If I only had a pound for every client that comes in and says – I want to hide the new house/extension/shed/garage that my neighbours are building next door – what 2.5m+ evergreens have you got?
I so wish they wouldn’t. Massed evergreens can be so static and depending on the size of garden and/or orientation completely dominate the space and make a garden feel oppressive. I try to steer towards prettier solutions – please, please consider deciduous trees instead I say – for smaller gardens, a multi-stem himalayan birch, an adorable Cercidiphyllum, how about a small sorbus such as vilmorinii or cashmiriana. Acer ‘Brilliantissimum’ perhaps? Or Parrotia persica. For larger gardens, my favourite tree of the moment, Quercus coccinea ‘Splendens’ or a gorgeous Liquidambar – Worplesdon perhaps, or Lane Roberts. The tree will break-up the mass of a new building/extension and shield a garden perfectly well.
And trust me – bare root trees are much, much cheaper than equivalent sized evergreens.
But, no – what they want is a big, fat toparised ball of Photinia.
Oh come on – of course I start the year with resolutions. They usually revolve around losing weight and mastering succession sowing. I invariably fail because I am…a) too greedy; b) have no will power and c) interleave rushing around and indolence. So banish new year resolutions. Every day brings the chance to try again, or try something new, or not try at all but sit by the fire. The year seem to rush by so quickly now. So time to slow things down, to potter, to sit, to look around – (I’m beginning to sound like that ad for Center Parcs).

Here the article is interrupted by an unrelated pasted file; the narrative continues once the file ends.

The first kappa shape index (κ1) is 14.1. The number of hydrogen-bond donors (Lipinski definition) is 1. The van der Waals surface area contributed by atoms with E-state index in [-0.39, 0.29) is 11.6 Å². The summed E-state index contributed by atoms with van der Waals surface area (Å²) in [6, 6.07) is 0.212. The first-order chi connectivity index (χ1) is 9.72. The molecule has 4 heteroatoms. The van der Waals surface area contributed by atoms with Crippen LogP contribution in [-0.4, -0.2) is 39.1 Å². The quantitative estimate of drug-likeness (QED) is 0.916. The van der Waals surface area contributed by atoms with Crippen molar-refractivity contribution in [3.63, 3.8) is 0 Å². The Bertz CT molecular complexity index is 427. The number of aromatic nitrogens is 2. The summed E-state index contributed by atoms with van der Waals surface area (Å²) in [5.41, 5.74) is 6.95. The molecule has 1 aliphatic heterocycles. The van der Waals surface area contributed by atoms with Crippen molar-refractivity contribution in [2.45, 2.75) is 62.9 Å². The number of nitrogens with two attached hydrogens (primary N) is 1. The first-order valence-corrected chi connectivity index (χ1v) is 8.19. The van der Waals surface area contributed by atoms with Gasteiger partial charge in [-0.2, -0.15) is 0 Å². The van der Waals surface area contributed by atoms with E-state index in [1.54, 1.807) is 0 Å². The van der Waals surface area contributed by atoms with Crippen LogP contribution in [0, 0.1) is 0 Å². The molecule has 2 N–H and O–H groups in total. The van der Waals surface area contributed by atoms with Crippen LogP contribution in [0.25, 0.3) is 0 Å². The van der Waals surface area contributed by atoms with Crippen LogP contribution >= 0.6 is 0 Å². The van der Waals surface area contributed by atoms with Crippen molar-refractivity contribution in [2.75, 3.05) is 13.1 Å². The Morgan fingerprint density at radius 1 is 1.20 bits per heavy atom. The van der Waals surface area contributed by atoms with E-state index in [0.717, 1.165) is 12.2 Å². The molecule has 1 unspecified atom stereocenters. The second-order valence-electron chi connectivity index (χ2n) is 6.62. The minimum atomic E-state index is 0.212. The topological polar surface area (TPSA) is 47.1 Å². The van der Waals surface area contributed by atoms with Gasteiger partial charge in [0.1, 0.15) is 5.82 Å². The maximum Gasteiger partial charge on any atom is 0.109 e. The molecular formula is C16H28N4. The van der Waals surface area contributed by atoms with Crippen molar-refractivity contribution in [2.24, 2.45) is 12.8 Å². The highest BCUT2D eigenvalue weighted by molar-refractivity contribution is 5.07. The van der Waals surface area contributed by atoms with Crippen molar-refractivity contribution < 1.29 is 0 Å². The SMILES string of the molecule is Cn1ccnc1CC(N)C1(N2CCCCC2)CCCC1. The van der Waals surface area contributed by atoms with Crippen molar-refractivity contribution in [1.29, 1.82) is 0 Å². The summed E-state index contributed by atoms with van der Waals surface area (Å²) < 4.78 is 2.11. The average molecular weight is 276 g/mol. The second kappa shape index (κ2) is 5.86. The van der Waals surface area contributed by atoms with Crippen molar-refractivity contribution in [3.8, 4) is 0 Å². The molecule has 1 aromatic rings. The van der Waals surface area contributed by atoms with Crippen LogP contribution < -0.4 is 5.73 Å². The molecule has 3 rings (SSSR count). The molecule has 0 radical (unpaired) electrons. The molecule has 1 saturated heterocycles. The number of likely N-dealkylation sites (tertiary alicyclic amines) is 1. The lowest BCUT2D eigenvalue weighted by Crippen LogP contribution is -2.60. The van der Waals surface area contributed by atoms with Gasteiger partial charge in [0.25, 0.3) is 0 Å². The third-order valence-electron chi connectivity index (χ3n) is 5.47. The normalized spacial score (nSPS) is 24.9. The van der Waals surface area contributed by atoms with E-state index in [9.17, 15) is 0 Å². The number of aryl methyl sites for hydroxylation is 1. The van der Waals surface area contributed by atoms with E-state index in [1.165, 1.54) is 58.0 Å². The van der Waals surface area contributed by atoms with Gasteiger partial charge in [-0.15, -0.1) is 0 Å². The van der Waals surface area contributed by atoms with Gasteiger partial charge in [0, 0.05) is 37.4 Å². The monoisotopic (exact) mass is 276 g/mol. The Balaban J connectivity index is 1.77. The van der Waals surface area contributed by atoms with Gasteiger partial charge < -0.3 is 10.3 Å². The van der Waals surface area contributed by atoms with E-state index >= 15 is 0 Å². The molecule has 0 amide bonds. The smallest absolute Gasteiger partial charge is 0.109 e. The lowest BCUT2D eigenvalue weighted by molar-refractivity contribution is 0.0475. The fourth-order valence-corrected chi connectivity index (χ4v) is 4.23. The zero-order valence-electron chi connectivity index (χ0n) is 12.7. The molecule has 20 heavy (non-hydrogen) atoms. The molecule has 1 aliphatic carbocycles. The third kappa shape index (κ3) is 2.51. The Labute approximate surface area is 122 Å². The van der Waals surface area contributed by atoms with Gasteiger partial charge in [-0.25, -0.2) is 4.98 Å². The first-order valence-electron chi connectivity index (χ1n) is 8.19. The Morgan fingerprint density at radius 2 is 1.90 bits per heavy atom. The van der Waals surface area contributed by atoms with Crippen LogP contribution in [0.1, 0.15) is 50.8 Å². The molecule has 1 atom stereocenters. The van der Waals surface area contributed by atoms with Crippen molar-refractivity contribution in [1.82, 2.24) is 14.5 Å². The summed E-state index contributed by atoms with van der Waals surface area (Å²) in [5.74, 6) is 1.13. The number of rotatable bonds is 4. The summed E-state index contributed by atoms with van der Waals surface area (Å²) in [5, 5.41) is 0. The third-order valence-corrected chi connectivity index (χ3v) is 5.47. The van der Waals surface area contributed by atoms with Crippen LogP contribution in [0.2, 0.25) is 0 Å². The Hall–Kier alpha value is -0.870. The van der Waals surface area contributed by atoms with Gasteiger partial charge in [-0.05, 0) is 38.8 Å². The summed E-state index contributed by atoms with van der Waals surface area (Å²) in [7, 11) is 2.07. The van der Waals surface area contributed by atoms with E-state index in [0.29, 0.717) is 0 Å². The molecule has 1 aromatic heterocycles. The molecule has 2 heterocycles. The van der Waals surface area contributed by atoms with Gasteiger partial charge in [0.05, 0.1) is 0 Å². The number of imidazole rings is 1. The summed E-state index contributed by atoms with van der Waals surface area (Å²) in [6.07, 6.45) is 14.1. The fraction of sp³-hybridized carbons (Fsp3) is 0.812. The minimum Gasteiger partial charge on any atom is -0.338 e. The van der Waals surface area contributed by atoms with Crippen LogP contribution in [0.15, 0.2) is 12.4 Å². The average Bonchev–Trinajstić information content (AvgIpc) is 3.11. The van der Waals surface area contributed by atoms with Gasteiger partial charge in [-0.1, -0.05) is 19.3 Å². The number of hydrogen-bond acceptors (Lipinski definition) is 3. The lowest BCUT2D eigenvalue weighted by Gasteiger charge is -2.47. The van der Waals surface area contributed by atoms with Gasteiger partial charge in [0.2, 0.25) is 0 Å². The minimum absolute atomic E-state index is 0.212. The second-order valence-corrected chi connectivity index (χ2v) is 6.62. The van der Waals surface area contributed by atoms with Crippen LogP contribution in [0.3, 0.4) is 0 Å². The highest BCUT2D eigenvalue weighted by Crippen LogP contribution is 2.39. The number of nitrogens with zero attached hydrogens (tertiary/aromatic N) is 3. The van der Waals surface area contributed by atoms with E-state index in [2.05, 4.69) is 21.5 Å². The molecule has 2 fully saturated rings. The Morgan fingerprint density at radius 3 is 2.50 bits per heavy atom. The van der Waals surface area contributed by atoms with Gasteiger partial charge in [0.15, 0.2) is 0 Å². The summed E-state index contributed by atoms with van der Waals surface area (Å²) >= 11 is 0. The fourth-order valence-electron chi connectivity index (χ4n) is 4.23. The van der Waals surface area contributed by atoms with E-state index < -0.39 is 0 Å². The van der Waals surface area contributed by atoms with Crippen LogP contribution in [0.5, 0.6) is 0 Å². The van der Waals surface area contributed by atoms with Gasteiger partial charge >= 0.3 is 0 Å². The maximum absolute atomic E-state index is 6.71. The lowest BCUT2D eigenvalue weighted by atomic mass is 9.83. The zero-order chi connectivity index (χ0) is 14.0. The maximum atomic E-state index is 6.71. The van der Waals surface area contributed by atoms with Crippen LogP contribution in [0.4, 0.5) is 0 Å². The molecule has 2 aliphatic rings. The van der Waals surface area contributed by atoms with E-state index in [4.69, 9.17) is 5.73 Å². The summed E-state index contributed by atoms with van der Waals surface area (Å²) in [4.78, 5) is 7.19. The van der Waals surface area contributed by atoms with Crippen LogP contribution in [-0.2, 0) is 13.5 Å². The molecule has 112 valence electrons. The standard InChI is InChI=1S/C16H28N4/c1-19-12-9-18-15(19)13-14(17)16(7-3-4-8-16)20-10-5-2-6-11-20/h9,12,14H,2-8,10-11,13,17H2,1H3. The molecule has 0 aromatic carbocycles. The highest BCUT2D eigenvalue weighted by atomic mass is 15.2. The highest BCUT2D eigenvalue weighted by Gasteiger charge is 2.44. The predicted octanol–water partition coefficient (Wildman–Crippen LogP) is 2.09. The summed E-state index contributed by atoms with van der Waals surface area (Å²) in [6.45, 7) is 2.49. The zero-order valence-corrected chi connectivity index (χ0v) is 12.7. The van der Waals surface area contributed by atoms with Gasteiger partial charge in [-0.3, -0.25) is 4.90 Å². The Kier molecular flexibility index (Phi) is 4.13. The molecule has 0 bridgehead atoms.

….and nothing is more calming in the ‘pottering about’ mode than making Seville Orange marmalade These bittersweet oranges (Citrus x aurantium) turn up in the shops around now. Native to the far east and introduced to Britain in – ooooh, medieval times I suspect, via the Mediterranean countries.
They are available for such a short time so I buy them as soon as I see them. Blink, and they are gone. Over the years I have produced a variety of sets and styles, not on purpose of course – there is no such thing in my cooking as intent. From the clear, orange jewelled, soft set with wisps of peel to the dark Oxford version packed with chunks of peel, I have made and loved them all. This year I have experimented with small batches varying the flavours – lemon and ginger, whisky etc.
The lovely thing about making preserves is the simplicity of it – fruit, sugar, water, heat. Simples.
Off now to find the toaster…….
Reading this week: Ripe: A cook in the orchard by Nigel Slater. Wonderful, wonderful book to have if you love fruit – stick it on your next Christmas wish list.